Flush Fee In Action II
When the Bay Restoration Fund (aka The Flush Fee) was passed in 2004 by the Legislature and signed into law by Governor Ehrlich, there was great hope for the impact it would have. Several years on, we are now seeing the results of its implementation.
Today's Capital discusses the progress that has been made as a result of the $30/year/home fee on wastewater. All of the Anne Arundel County wastewater treatment plants are slated to be upgraded to "ehanced nutrient removal", at least in part with the assistance of flush fee funds, by 2011. According to the Capital report, some $111,760,000 from the flush will be spent in Anne Arundel County on the collective treatment plant upgrades.
There is also flush fee grant money available through the Anne Arundel County Health Department for upgrading septic systems. Sadly, only about 50 homeowners in the County have taken advantage of the program so far.
Regardless, the program seems to be working well. According to MDE estimates, the current upgrades have led to an annual reduction of nearly 700,000 pounds of nitrogen and nearly 80,000 pounds of phosphorus, and it's estimated that nitrogen will be reduced by 7.5 million pounds per year once all the plants are upgraded.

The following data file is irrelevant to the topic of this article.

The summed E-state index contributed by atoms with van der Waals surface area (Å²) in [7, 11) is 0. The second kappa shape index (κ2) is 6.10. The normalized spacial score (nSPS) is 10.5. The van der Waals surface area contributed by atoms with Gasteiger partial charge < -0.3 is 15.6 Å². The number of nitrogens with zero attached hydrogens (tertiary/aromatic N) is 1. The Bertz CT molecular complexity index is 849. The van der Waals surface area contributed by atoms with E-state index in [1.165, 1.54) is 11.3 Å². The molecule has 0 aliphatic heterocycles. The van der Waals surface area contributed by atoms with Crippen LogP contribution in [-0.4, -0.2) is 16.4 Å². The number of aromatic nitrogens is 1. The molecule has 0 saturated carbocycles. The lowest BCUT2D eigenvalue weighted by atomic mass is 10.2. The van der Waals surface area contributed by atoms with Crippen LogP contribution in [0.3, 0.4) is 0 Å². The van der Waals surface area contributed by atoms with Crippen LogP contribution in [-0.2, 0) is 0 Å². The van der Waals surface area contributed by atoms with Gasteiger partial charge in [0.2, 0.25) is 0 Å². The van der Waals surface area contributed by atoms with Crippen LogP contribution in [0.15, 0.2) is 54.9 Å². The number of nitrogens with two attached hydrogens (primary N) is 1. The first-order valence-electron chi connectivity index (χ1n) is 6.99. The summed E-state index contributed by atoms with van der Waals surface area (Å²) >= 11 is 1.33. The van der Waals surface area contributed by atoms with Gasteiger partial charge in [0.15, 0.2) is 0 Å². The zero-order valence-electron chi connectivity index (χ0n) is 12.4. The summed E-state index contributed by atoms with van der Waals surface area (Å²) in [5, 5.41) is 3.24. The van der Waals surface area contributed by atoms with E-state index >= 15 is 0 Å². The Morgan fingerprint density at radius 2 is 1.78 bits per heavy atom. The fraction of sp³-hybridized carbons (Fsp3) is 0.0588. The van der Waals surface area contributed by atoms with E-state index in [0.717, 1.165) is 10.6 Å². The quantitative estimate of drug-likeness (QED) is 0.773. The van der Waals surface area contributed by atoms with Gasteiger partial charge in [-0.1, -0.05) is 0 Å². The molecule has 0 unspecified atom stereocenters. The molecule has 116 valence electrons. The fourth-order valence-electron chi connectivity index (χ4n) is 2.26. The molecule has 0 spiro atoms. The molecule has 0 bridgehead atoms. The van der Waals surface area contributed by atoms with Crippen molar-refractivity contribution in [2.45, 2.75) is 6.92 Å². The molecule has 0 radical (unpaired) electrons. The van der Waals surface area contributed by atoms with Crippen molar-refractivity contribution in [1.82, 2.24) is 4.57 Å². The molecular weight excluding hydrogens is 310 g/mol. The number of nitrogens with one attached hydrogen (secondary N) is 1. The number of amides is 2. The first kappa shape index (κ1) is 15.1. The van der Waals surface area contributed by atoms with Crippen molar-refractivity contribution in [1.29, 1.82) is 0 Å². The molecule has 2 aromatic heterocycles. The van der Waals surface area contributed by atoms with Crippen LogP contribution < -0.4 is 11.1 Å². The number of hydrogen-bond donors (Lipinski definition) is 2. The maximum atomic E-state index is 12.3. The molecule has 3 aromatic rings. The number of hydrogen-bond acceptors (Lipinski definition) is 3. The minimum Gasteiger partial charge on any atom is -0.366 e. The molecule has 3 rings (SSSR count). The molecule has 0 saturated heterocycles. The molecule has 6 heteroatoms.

The success of this model reinforces the notion that in order for infrastructure upgrades to get the funding and attention they deserve, they need a dedicated funding source with an ongoing revenue stream. Counting on politicians to fund maintenance, whether it be for wastewater or stormwater, through the general fund, is pollyannaism at its highest.
* Added Bonus: 6 Common 'Flush Fee' Myths - From CBF